Another subterranean ocean exists on Saturn’s moon Enceladus. Like Europa, this snowball-like moon occasionally spurts plumes of water into space. NASA’s Cassini orbiter detected traces of salt and silica dust coming from these geysers, pointing to complex chemical processes beneath the moon’s icy shell. Enceladus also features fractures on its surface called tiger stripes, which often leak water.

Liquid water has existed on Enceladus for potentially billions of years, and it’s concentrated in the moon’s southern hemisphere. The moon’s sandwiched liquid layer is roughly 8 to 10 km deep, and it contains about as much water as Lake Superior, the largest of the Great Lakes.

Artist's depiction of the Cassini probe travelling through the geysers shooting up from Enceladus. (Image: NASA/JPL-Caltech)

The moon’s highly elliptical orbit around Saturn and the ensuing tidal forces keep its rocky core toasty warm. Enceladus’s hot and highly porous core is made from silicates, which are conducive to complex chemical reactions — the kind that could support life. And indeed, organic molecules have already been detected on this fascinating moon, which should be studied further for evidence of microbial life.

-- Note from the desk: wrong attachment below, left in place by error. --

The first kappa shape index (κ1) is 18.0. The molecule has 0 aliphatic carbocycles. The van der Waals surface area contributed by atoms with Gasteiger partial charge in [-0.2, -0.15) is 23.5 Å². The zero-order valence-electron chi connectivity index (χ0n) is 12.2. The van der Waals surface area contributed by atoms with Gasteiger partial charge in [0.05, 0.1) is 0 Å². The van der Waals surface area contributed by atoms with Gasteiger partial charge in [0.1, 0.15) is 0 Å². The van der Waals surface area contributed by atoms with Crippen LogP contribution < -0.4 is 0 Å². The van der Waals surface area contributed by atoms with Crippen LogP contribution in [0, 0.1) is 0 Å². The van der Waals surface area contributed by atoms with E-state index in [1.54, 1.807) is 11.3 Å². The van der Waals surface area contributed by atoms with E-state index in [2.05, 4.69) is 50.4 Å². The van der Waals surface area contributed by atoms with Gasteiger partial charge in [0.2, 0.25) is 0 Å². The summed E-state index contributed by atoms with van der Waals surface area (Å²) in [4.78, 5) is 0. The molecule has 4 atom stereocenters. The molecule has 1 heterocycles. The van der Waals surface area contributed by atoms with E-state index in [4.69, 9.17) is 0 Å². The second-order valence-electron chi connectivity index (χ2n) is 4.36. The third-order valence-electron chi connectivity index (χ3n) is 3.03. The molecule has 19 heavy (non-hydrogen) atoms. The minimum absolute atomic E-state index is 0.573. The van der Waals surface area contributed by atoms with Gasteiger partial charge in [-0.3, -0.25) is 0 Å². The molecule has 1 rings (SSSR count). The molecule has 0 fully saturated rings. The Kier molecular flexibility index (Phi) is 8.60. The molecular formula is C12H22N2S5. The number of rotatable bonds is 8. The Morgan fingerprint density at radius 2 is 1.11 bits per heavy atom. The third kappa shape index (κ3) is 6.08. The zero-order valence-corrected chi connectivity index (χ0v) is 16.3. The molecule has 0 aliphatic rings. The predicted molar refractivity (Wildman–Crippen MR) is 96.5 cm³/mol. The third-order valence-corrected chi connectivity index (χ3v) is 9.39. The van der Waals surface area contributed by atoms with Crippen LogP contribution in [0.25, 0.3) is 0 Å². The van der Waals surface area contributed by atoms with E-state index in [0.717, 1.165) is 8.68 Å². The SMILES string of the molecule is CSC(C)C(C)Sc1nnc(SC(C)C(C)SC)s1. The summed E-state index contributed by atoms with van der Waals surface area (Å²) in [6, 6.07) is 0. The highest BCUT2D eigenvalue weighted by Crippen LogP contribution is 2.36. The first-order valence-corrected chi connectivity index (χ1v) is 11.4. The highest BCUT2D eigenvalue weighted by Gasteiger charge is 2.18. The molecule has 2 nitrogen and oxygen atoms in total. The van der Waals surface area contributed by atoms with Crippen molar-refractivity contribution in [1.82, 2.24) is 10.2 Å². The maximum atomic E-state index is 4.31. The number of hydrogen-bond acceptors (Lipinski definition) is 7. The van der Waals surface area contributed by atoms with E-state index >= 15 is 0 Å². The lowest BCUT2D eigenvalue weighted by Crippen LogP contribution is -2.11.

Dwarf Planet Ceres

Dwarf planet Ceres shown in false colour, and its bright Occator Crater. (Image: NASA/JPL-CalTech/UCLA/MPS/DLR/IDA)

Dwarf planets in the asteroid belt aren’t typically associated with liquid water, but such is the case for Ceres, which was recently revealed to be a watery world. Unlike the icy moons around Jupiter and Saturn, however, Ceres has no gas giant to keep its liquid interior warm. Its subsurface ocean likely formed after an asteroid struck some 20 million years ago, forming Occator Crater, which exhibits several prominent bright spots.

False-colour image showing interior portions of Occator Crater. The pinkish areas indicate regions in which exposed brine spilled out onto the dwarf planet's surface. (Image: NASA/JPL-Caltech/UCLA/MPS/DLR/IDA)

The heat generated from this impact is long gone, but the water on Ceres has remained in a slushy state owing to its high salt content. On occasion, this water is forced to the surface, leaving highly reflective deposits behind. The dwarf planet’s reservoir sits some 40 km beneath the surface, and it measures hundreds of miles wide — which is substantial, given that Ceres is just 950 km wide.

Mars

A mosaic image showing the location of a presumed subterranean reservoir, with blue representing liquid water. (Image: USGS Astrogeology Science Centre, Arizona State University, INAF)